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Earlier today moderator Robert Cartaino edited a post, commenting that

Feature requests for CiviCRM are off topic here.

I happen to agree with him, but my question is (especially since he is not a CiviCRM user) how did he know that? Is there a document somewhere that spells out what is on and off topic for this site? If so, shouldn't it be prominently displayed to newcomers? If not, how does anyone know what is on or off topic? Is it simply by following the example of other posts?

Should we be compiling articles of definition?

  • @RobertCartaino hoping you can shed light on this. – Coleman Apr 9 '15 at 2:02
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Help > Tour links to https://civicrm.stackexchange.com/tour and that seems to be where what is on and off topic is defined.

That page seems to exist on all sites and appears to be a standard template that is customised for each particular SE site.

The first section clearly states

This site is all about getting answers. It's not a discussion forum. There's no chit-chat.

Then in Get answers to practical, detailed questions there is a "do ask" list and a "don't ask" list.

We should add Feature requests to the "Don't ask" list,

A feature request is outside the Q and A format. It is likely to promote discussion and therefore would be off-topic on any SE site.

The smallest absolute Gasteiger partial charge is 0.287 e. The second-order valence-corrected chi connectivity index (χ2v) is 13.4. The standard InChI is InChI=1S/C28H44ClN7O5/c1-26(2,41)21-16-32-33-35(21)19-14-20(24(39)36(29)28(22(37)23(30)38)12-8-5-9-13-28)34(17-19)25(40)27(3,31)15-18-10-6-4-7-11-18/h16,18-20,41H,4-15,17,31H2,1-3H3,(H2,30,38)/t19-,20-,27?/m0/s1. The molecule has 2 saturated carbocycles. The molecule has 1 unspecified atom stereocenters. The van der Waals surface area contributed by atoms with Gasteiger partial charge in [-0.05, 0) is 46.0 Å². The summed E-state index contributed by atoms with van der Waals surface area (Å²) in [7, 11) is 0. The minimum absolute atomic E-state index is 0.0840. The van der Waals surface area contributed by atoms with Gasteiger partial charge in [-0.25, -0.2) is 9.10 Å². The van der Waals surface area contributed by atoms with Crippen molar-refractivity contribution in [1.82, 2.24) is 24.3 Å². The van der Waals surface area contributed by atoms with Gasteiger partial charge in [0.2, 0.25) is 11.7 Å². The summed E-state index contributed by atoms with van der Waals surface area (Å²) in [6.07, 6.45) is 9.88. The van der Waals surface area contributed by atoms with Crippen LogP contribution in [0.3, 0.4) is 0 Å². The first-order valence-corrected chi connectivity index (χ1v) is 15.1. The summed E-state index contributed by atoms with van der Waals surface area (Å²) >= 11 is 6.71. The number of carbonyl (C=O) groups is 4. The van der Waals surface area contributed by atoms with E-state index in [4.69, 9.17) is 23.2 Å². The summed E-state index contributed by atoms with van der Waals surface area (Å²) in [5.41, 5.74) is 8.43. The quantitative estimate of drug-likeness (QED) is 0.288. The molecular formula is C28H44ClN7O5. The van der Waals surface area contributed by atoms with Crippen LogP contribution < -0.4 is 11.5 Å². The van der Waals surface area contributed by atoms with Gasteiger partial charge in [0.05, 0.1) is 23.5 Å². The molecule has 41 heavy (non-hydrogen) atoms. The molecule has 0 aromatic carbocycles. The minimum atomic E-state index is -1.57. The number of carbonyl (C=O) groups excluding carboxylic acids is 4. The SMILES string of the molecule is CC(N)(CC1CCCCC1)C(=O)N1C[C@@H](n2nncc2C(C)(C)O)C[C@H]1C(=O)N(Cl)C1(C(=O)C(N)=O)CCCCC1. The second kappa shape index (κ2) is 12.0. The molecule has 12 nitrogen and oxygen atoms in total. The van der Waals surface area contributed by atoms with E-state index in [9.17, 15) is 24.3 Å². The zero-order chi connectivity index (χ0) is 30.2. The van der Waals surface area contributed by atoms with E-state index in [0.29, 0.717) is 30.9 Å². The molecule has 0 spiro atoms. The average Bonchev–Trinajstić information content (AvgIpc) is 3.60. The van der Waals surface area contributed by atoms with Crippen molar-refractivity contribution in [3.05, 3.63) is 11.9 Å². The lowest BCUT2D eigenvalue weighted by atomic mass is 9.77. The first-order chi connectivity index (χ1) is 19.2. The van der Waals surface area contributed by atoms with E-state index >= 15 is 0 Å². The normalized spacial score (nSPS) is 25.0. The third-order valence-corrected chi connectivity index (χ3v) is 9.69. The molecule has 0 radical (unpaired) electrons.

Feature requests should remain on the forum.

I don't know who can edit that page now. On an established site I imagine it is the moderators, but we don't seem to have any CiviCRM moderators - perhaps you only get them once the site is out of beta.

I also think that questions about bugs such as Why does a 100% discount not work? are off topic for this site and should remain on the forum.

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The tour page gives you a quick-start about how the site works, but the 'help center' is where you'll actually find the primary source for what is on topic for this subject — What topics can I ask about here?. Your moderators will be able to edit that page once they are appointed as your scope takes hold.

Regarding how I knew that feature requests were off topic here, that is a philosophical distinction that applies network wide:

We get a lot of requests from project teams about how they can use Stack Exchange to support their communities; the result is sometimes a site like this one. Stack Exchange works really well for technical support questions, as long as the project teams are not trying to outsource their entire customer support channel to Stack Exchange. Questions about billing issues, bug reports, future roadmap discussions, and feature requests are best handled by the internal team, so we typically recommend a team host such discussions on their own site. It's a customer support issue, and not really well-suited to this type of Q&A.

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